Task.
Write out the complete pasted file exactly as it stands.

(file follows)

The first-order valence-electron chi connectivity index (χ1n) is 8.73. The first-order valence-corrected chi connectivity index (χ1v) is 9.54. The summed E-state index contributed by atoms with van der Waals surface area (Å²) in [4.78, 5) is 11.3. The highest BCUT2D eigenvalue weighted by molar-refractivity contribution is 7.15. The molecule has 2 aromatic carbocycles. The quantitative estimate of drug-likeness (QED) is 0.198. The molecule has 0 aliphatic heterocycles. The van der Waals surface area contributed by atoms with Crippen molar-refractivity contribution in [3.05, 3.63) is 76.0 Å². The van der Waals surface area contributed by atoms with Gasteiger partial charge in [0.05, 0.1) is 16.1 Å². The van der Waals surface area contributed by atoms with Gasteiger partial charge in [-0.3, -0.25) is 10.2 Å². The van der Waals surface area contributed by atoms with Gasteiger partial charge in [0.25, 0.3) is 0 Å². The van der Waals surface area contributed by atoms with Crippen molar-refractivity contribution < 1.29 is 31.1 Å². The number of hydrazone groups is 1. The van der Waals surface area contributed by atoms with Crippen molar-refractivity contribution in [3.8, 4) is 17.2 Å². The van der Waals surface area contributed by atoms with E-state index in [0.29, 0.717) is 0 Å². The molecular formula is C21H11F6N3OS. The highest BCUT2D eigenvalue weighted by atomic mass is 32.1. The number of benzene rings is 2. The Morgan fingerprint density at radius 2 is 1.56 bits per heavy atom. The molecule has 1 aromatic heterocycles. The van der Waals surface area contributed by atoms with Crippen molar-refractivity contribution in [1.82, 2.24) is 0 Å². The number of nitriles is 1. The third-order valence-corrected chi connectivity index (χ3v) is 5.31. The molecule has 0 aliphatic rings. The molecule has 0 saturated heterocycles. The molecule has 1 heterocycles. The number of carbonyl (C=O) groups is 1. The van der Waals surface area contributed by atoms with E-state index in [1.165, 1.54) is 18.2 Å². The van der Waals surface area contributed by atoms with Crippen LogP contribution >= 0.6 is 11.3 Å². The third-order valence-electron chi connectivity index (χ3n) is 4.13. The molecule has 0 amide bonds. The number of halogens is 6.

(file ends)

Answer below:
The first-order valence-electron chi connectivity index (χ1n) is 8.73. The first-order valence-corrected chi connectivity index (χ1v) is 9.54. The summed E-state index contributed by atoms with van der Waals surface area (Å²) in [4.78, 5) is 11.3. The highest BCUT2D eigenvalue weighted by molar-refractivity contribution is 7.15. The molecule has 2 aromatic carbocycles. The quantitative estimate of drug-likeness (QED) is 0.198. The molecule has 0 aliphatic heterocycles. The van der Waals surface area contributed by atoms with Crippen molar-refractivity contribution in [3.05, 3.63) is 76.0 Å². The van der Waals surface area contributed by atoms with Gasteiger partial charge in [0.05, 0.1) is 16.1 Å². The van der Waals surface area contributed by atoms with Gasteiger partial charge in [-0.3, -0.25) is 10.2 Å². The van der Waals surface area contributed by atoms with Gasteiger partial charge in [0.25, 0.3) is 0 Å². The van der Waals surface area contributed by atoms with Crippen molar-refractivity contribution < 1.29 is 31.1 Å². The number of hydrazone groups is 1. The van der Waals surface area contributed by atoms with Crippen molar-refractivity contribution in [3.8, 4) is 17.2 Å². The van der Waals surface area contributed by atoms with E-state index in [0.29, 0.717) is 0 Å². The molecular formula is C21H11F6N3OS. The highest BCUT2D eigenvalue weighted by atomic mass is 32.1. The number of benzene rings is 2. The Morgan fingerprint density at radius 2 is 1.56 bits per heavy atom. The molecule has 1 aromatic heterocycles. The van der Waals surface area contributed by atoms with Crippen molar-refractivity contribution in [1.82, 2.24) is 0 Å². The number of nitriles is 1. The third-order valence-corrected chi connectivity index (χ3v) is 5.31. The molecule has 0 aliphatic rings. The molecule has 0 saturated heterocycles. The molecule has 1 heterocycles. The number of carbonyl (C=O) groups is 1. The van der Waals surface area contributed by atoms with E-state index in [1.165, 1.54) is 18.2 Å². The van der Waals surface area contributed by atoms with Crippen LogP contribution >= 0.6 is 11.3 Å². The third-order valence-electron chi connectivity index (χ3n) is 4.13. The molecule has 0 amide bonds. The number of halogens is 6.